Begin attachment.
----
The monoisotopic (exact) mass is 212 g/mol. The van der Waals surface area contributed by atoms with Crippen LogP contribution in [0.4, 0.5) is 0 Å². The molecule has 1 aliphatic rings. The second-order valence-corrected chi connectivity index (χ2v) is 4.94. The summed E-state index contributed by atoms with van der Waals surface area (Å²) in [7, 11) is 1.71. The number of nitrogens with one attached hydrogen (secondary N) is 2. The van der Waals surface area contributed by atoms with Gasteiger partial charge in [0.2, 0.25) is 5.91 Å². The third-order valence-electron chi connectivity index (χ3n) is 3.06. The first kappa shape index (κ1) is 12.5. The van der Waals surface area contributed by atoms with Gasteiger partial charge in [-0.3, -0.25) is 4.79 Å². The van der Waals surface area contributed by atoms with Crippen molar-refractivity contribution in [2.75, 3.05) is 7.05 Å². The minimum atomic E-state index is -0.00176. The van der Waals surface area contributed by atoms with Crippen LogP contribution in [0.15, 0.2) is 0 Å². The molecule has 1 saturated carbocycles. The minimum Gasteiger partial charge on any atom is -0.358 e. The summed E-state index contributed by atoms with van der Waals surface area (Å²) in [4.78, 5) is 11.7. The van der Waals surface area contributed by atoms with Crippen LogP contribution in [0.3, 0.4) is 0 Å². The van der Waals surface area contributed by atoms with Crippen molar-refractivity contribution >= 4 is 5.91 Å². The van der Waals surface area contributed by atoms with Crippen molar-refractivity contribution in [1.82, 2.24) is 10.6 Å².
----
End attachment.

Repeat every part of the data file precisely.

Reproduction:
The monoisotopic (exact) mass is 212 g/mol. The van der Waals surface area contributed by atoms with Crippen LogP contribution in [0.4, 0.5) is 0 Å². The molecule has 1 aliphatic rings. The second-order valence-corrected chi connectivity index (χ2v) is 4.94. The summed E-state index contributed by atoms with van der Waals surface area (Å²) in [7, 11) is 1.71. The number of nitrogens with one attached hydrogen (secondary N) is 2. The van der Waals surface area contributed by atoms with Gasteiger partial charge in [0.2, 0.25) is 5.91 Å². The third-order valence-electron chi connectivity index (χ3n) is 3.06. The first kappa shape index (κ1) is 12.5. The van der Waals surface area contributed by atoms with Gasteiger partial charge in [-0.3, -0.25) is 4.79 Å². The van der Waals surface area contributed by atoms with Crippen molar-refractivity contribution in [2.75, 3.05) is 7.05 Å². The minimum atomic E-state index is -0.00176. The van der Waals surface area contributed by atoms with Crippen LogP contribution in [0.15, 0.2) is 0 Å². The molecule has 1 saturated carbocycles. The minimum Gasteiger partial charge on any atom is -0.358 e. The summed E-state index contributed by atoms with van der Waals surface area (Å²) in [4.78, 5) is 11.7. The van der Waals surface area contributed by atoms with Crippen LogP contribution in [0.3, 0.4) is 0 Å². The van der Waals surface area contributed by atoms with Crippen molar-refractivity contribution >= 4 is 5.91 Å². The van der Waals surface area contributed by atoms with Crippen molar-refractivity contribution in [1.82, 2.24) is 10.6 Å².